Apr 28 2008
photo credit: CaseyLessard
Chris Brogan has a great post today on online community management – a must read if you have or are considering an online community in your business or organization. On Managing A Community .
I have two “chunks” I’d like to contribute to this conversation/stream of posts/comments. First relates directly to Chris’ observations about community managers. That is the content of Part 1. Check the next post for a more “meta” reflection in Part 2.
Skills, Experience and Qualities of a “community manager”
1. On the practical side, I would add the following things I’d look for in a candidate (Chris didn’t write about this, but it is on my mind, so what the heck!)
- Fast, accurate and quality reading/writing skills – I always recommend a timed reading/writing test that involves looking at multiple bits of information (posts, etc.), seeing the patterns of those posts then composing a response.
- Ability to think globally, not just in a linear manner. Community is non-linear. A good community manager must be able to skip around, see patterns, scan the whole and then discern if and where to intervene in the system. People who have to go from a, to b, to c often struggle with this and can’t do it fast enough. And alas, speed keeps coming into the picture. (Ah, i still dream of Slow Community.).
- Good at multimembership or meaningfully belonging to a number of communities. A community manager is a bridge – finding the opportunities to connect in and out of the community to both build the community and carry it’s ideas/impact outside of the community. So they should be active on other community sites (as noted by Chris suggesting they have accounts on various key systems.)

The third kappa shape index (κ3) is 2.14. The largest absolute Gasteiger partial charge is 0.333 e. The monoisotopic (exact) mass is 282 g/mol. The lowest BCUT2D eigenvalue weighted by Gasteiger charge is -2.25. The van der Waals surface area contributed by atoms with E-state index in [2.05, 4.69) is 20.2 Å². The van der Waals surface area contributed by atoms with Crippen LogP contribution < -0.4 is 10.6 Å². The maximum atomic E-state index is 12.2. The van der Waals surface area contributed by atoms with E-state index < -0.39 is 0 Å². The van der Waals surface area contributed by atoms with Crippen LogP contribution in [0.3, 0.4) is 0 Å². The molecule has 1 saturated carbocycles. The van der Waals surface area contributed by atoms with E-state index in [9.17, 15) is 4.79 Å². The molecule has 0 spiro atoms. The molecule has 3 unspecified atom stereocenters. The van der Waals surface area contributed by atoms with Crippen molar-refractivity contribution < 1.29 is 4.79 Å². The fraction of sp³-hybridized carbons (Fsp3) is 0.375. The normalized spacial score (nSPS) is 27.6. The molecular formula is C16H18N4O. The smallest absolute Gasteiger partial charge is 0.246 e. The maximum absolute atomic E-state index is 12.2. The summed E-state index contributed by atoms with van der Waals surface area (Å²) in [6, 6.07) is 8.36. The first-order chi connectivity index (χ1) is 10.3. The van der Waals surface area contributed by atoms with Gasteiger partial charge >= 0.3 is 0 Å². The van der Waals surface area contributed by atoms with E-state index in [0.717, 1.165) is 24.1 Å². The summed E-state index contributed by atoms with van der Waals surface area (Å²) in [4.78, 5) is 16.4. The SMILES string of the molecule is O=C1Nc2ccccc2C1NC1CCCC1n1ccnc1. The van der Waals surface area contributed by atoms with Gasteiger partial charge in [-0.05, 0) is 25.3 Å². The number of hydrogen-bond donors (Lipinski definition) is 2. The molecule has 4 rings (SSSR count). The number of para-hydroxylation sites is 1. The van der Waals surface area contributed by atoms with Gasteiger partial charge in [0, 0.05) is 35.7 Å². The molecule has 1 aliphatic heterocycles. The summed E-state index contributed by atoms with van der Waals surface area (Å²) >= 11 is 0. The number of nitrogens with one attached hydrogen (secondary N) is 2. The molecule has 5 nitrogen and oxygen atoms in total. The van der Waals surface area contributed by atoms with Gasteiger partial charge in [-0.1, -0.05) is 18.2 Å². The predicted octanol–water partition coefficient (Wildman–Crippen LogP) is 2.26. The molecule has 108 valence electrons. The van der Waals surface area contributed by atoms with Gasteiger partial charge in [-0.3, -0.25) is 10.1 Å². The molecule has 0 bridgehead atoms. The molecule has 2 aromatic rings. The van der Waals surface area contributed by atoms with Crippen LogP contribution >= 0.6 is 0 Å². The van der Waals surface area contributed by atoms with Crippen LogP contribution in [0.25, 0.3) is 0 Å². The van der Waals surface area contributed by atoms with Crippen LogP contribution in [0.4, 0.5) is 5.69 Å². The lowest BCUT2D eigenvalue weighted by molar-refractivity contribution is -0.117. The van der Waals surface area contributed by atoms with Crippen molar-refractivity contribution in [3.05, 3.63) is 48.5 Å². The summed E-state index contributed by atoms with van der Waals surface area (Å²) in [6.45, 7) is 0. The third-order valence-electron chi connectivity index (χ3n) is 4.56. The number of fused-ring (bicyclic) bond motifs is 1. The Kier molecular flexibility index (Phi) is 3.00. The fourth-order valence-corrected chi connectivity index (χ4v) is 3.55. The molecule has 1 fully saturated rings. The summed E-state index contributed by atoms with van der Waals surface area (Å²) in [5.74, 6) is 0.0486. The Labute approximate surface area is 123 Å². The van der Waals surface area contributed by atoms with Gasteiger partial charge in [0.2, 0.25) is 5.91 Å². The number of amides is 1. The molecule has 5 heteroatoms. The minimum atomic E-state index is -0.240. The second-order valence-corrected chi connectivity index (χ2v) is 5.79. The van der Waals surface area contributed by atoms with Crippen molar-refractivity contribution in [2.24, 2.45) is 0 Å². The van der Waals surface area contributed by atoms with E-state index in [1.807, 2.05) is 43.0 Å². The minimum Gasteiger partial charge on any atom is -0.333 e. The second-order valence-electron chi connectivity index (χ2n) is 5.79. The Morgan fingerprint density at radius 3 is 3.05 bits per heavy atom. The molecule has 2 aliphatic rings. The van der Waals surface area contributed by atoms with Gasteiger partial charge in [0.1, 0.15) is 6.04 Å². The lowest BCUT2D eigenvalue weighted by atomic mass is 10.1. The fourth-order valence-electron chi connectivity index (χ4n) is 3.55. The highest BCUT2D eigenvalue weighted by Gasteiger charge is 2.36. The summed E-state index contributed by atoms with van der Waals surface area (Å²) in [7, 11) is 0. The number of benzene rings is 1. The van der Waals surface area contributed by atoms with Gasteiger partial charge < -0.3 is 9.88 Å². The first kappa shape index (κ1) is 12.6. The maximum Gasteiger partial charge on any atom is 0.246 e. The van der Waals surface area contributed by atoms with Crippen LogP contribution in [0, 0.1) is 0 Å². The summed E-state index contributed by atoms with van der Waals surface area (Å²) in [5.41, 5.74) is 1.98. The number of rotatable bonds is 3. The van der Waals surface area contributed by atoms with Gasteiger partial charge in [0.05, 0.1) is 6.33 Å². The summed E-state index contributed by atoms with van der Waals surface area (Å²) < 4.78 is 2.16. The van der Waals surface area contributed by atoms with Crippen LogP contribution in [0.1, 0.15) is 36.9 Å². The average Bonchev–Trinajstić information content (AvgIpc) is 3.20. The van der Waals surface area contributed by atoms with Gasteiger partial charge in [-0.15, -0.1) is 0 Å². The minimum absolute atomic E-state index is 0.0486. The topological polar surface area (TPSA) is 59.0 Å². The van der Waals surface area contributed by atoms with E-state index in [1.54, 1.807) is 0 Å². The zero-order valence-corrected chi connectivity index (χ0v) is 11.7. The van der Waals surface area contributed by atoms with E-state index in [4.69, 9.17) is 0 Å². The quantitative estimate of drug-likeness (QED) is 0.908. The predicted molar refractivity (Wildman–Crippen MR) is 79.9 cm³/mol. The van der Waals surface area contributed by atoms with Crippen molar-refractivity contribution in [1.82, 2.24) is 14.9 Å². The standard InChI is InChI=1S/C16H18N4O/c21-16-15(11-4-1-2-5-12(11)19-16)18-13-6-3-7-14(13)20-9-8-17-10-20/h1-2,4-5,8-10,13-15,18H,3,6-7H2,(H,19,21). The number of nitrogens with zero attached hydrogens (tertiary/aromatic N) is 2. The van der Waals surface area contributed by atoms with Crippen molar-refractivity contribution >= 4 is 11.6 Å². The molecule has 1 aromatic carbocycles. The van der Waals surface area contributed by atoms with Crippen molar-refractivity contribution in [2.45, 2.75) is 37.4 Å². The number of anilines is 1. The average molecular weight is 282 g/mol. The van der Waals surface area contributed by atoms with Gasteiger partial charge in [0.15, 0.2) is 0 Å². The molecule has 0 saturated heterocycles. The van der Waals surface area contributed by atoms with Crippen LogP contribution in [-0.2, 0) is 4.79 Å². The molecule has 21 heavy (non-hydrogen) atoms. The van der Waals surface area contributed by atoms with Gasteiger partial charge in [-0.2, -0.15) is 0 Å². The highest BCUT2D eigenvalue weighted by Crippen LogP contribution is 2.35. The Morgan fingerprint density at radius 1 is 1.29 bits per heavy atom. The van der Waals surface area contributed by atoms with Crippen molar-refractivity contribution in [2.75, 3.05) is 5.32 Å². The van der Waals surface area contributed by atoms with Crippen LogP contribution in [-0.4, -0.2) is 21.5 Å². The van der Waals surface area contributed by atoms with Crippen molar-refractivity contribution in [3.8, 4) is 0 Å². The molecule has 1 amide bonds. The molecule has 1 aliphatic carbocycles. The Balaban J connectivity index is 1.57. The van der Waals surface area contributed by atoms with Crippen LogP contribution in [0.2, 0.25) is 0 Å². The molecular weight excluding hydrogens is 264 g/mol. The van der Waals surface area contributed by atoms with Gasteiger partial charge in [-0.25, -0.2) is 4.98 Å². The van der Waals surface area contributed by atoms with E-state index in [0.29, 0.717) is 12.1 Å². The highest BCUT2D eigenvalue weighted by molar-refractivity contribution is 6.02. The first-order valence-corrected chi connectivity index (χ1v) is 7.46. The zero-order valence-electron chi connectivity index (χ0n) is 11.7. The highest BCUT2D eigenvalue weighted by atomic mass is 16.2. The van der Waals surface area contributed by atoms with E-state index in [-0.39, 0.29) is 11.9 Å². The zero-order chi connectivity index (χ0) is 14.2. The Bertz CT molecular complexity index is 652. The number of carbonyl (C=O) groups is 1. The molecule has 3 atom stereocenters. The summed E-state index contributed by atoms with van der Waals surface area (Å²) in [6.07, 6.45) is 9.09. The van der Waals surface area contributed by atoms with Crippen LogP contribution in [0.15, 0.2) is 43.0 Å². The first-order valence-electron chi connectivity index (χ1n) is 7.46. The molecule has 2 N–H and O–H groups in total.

- Head and heart. Community requires the emotional intelligence from the heart side and the analytical/strategic and content skills from the head side. I can’t stress enough that this needs to be BOTH, not OR!
- Social network mapping and analysis skills. Today we are not often working in the confines of boundaried communities (see Post 2) so being able to see and understand the larger network is critical.
Adding to Chris’s section on Strategy
- Understand our community’s relationship to other communities and networks in our domain. In other words, watch for connections!
Adding to Chris’s section on Reporting
- I like that Chris framed this as “in my organization.” Reporting structure needs to reflect who can champion the community manager AND, more importantly, steward relationships with other parts of the organization because rarely is an organization’s community important to just one functional area. Again, connections!
Adding to Chris’s section on Measurement
- Quantity and quality of network relationships to key strategic people/communities/other networks.
- Where the person is doing facilitation within a bounded community (traditional), clarity and quantification of the managers appropriate role in the community over time. For example, if you are looking to build internal member capacity to manage their own communities, what evidence do you see that the community manager is reducing her/his visible participation and evidence of members taking up key community facilitation activities? Where that person is to be the public “face” of an organization, the strategy and thus measurement would be quite different.
My second point is about the context – communities — and the word — managers. And I think I need to make it in a separate post as it is quite different and much more meta. I appreciated the tactical, practical quality of Chris’s post, so I wanted to respond in kind. So see you in the next post!